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bug#20862: 25.0.50; 32-bit Emacs configured --with-wide-int miscompiles

From: Eli Zaretskii
Subject: bug#20862: 25.0.50; 32-bit Emacs configured --with-wide-int miscompiles CL
Date: Thu, 25 Jun 2015 17:30:16 +0300

> Date: Wed, 24 Jun 2015 20:31:10 -0700
> From: Paul Eggert <address@hidden>
> CC: address@hidden
> Thanks for reporting that. It appears to be a bug in the garbage collector, 
> and is likely to be hard to reproduce. I couldn't reproduce it, but I did a 
> 'make bootstrap' on Fedora x86-64 (configured with --with-wide-int and 
> compiled with gcc -m32 so it's really x86), and got a core dump in a 
> completely different area that (of course!) went away when I compiled without 
> optimization.

Do you remember which Lisp file was being compiled when you got a core

I had something similar while trying to debug this: crashes while
compiling cedet/srecode/proj-obj.el and sometimes also ibuffer.el.
And yes, it's a very elusive crash: it only happens during a full
bootstrap, and even repeating the exact same bootstrap in a different
directory makes it disappear!  But I was luckier than you, in that I
did succeed reproducing these crashes in an unoptimized build.  By
slowly and painfully tracking these crashes, I found out that they are
due to an un-interned symbol whose name is "THIS", created by this

  (let ((print-gensym nil) (print-quoted t)) (format "%S" (cons 'fn 
(cl--make-usage-args orig-args))))

That symbol gets GC'ed (I see "DEAD" in its function cell) while it's
still alive, and then Emacs crashes trying to print that symbol's name
in the call to 'format', because GC recycles that symbol's name and
replaces it with a NULL pointer.  So your analysis:

> Rather than try to debug it directly, I thought about what might have caused 
> the problem, and re-audited the garbage collector with the recent Qnil==0 
> changes in mind. This did uncover a bug, and the attached patch (which we 
> will need anyway) allowed me to do a "make bootstrap" successfully in the 
> same configuration.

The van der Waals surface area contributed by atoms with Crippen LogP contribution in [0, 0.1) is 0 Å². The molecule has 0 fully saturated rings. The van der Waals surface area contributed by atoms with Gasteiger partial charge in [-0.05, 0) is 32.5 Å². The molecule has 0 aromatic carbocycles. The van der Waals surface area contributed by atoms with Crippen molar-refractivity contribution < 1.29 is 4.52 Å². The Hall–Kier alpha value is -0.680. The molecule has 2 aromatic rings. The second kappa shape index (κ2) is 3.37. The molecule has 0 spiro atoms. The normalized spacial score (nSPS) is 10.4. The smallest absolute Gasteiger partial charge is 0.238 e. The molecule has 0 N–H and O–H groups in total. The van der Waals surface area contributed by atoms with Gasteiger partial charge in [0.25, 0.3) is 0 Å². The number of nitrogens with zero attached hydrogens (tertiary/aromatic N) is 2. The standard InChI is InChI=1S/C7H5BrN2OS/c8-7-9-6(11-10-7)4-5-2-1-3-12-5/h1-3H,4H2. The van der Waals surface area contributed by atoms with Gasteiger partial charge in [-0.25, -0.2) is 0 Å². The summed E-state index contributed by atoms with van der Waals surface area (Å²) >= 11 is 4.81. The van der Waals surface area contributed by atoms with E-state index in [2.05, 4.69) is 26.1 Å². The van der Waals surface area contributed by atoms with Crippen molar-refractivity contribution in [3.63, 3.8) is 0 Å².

and the changes in the patch related to symbols-as-offsets and their
alignment on the stack, make perfect sense to me, because they explain
how come stack marking didn't mark this symbol, and thus allowed it to
be GC'ed.

> I installed this into the master as commit 
> 93f4f67ba93b78e8b31e498e8ce7bce4c8298b76; please give it a try in your setup 
> when you have the time. 

I did, and the crashes are gone, thanks.  The cl-lib-tests also

However, there still seems to be some subtle problem, because the
byte-compiled files don't all compare equal.  (I've seen the same
problem before your patches as well.)  I used the following command to
find the *.elc files that are different:

 diff -r -a -u -I"in Emacs version 25\.0\.50" ./lisp ../int32/lisp 
--exclude="*.el" --exclude="*.el~" | grep -a "^diff "

where "../int32/" is the directory where I built Emacs without
"--with-wide-int".  This reveals differences in the following files:

 cedet/semantic/texi.elc   cedet/semantic/util.elc
 cedet/srecode/srt-wy.elc  emacs-lisp/cl-generic.elc

Some of the differences are insignificant (different label numbers
used, or different file offsets due to a longer Emacs version string),
but others seem to be significant.  For example, the byte code of
cl--generic-struct-tag in cl-generic.elc has a few different bytes.
Likewise with the byte code of semantic-texi-expand-tag in texi.elc,
of semantic-something-to-tag-table in util.elc, and of
srecode-template-wy--parse-table in srt-wy.elc.

The list of *.elc files that differ appears to depend on optimization
level: the above list was obtained with -O0; compiling with -O1 leaves
only cl-generic.elc and srt-wy.elc different, and compiling with -O2
brings util.elc back, and also adds differences in
eshell/esh-proc.elc.  Or maybe the actual factor is the specific order
in which the files are compiled (I bootstrap with "make -j8"), which
determines which other Lisp files are available as *.el or *.elc,
because bootstrapping without parallel Make execution again leaves
only cl-generic.elc and srt-wy.elc?

Do you see something similar on your system?  How to go about
debugging this?

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